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Written by Jim Brumm
These days, companies that are marketing to a younger crowd often employ something called “street teams.” These teams are made up of groups of young people in the company’s target demographic that are paid to take a product out on the streets or any place where their customers are, and show it, use it, and talk about it to others in an attempt to stir up interest and sales.
Wineries can take advantage of this same tactic to help promote their brands to potential new customers. It’s as simple as effectively offering branded merchandise to visitors in tasting rooms.
“Once the wine is drunk and the bottle recycled, your customers could easily forget you,” said Vanessa Topper of TopNest Designs in Northern California. “If they take home a decanter or corkscrew with your winery’s name on it, chances are they’ll remember you.”
Most tasting rooms today sell merchandise along with their wine. These items for sale include things like refrigerator magnets and coasters on the low end, to crystal decanters and wine racks on the high end. Having retail merchandise in the tasting room gives wineries another way to generate income and it makes the room more interesting for visitors. But the one thing experts agree on is that to be effective over the long run in building brand loyalty, everything sold in a tasting room should carry the winery’s name and logo.
“You need to build your brand,” said Elliot Mackey, vice president of marketing at The Wine Appreciation Guild. “You want the customer to leave with something that has your winery’s name on it. A branded corkscrew is the best because it keeps your brand name out there forever. Every time they use it they’ll think of you.”
For many, wine drinking is less than just popping open a bottle and more of a ritual. There is the storage and display of the bottle, the fancy corkscrew that opens it, the decanter, and the swirling of the wine in exquisite stemware. Some items not directly involved in wine consumption that can be part of the ritual as well can be towels, trays, coasters, bottle holders, aerators, wine totes, and the list goes on.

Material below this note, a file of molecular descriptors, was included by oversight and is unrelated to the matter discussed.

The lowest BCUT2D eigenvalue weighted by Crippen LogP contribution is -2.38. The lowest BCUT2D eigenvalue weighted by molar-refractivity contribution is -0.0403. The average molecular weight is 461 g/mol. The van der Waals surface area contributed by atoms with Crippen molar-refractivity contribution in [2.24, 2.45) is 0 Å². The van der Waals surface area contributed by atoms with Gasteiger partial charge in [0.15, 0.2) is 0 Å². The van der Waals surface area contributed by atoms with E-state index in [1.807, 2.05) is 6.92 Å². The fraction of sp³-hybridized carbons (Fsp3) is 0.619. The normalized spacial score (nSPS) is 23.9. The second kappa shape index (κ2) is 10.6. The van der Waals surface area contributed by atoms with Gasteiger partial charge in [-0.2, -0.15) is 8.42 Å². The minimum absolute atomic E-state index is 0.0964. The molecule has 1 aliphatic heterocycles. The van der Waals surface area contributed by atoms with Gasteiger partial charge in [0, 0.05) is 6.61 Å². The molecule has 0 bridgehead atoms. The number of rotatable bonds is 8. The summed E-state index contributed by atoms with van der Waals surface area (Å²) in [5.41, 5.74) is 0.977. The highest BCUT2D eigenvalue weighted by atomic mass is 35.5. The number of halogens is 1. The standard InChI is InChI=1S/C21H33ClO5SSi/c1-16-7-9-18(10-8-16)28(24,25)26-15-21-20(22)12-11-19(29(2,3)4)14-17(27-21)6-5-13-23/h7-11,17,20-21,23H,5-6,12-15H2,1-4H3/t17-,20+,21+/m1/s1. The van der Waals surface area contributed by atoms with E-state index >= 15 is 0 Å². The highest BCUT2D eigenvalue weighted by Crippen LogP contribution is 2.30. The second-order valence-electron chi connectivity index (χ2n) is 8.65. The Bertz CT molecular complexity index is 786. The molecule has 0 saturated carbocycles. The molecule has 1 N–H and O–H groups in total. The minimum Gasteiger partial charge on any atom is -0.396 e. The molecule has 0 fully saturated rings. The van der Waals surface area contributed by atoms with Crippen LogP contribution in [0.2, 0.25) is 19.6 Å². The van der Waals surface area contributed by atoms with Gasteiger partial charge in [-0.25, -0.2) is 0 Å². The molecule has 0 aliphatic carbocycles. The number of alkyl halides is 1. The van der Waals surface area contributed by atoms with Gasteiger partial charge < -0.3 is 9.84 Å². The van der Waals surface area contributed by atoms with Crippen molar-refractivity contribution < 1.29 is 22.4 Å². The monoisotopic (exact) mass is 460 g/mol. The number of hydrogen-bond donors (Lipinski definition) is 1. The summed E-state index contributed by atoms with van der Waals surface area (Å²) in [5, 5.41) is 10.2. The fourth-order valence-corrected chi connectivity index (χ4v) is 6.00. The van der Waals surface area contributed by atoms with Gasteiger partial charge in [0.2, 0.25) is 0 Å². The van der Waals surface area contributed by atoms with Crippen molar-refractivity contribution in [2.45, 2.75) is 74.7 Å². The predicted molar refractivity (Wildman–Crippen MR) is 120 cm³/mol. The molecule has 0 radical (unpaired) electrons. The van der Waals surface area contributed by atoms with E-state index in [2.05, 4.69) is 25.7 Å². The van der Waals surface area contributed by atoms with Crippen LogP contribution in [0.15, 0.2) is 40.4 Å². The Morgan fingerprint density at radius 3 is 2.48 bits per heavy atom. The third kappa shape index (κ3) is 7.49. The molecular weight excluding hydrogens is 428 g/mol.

To improve the chance of your winery becoming part of your customer’s wine drinking ritual, it’s a good idea to supply nice versions of all the things that accompany that ritual—things tastefully emblazoned with your winery’s name and logo.
“People like picking up souvenirs to take home with them,” said Chris Murphy of Chris’s Stuff, makers of specialty wine gifts.. “Merchandise adds to sales. Customers, women in particular, enjoy browsing in between tastings. All this adds to the bottom line.”
A typical day of wine tasting will expose one to several different ways of displaying non-wine merchandise in a tasting room. Nearly all wineries sell clothing—hats and shirts—with their winery’s name on them. For some, the non-wine merchandise seems added as an afterthought; for others, their non-wine merchandise in a big part of the overall experience. For the latter, the sales and profits of these items can add to the overall bottom line in a big way.
Opinions vary as to the benchmark sales expectation of non-wine items, but in Chris Murphy’s experience, he believes that 20 to 30 percent of total sales is a reasonable goal. “If your tasting room is small, this can actually be an advantage, as non-wine items can be displayed up close to the tasting room bar where customers can see them while they taste and visit.” There is so much competition today in the wine world that anything a winery can do to help build and capture customer loyalty or brand recognition gives them a leg up.
Elliot Mackey suggests making sure that as much non-wine merchandise as possible is displayed in a way that allows people to handle it. “Don’t keep it behind the counter,” he said. “Keep it at eye level, and keep it interesting. Displays that have more than one level break things up visually and draw the eye.”
There are actually lots of non-wine items that you can’t customize but that still do well in tasting rooms. From cookbooks to maps, specialty food items to those popular wine charms, to whimsical candle holders, foil cutters and more—a healthy tasting room retail atmosphere offers plenty of opportunities for impulse purchases. Although these items may not carry your name, they help build sales and increase the bottom line.
Another great way to use your customized merchandise is to give them away as thank-you gifts to existing wine club members along with their wine shipments, or for those customers who are just joining your wine club in the tasting room. They reinforce your customers’ decision to do business with you, and they keep your name in front of them and their friends wherever they are. Your customers then become your own personal “street team,” talking you up to their friends and family.
Here, according to our WIN merchandise experts, are the current, hottest sellers in tasting rooms: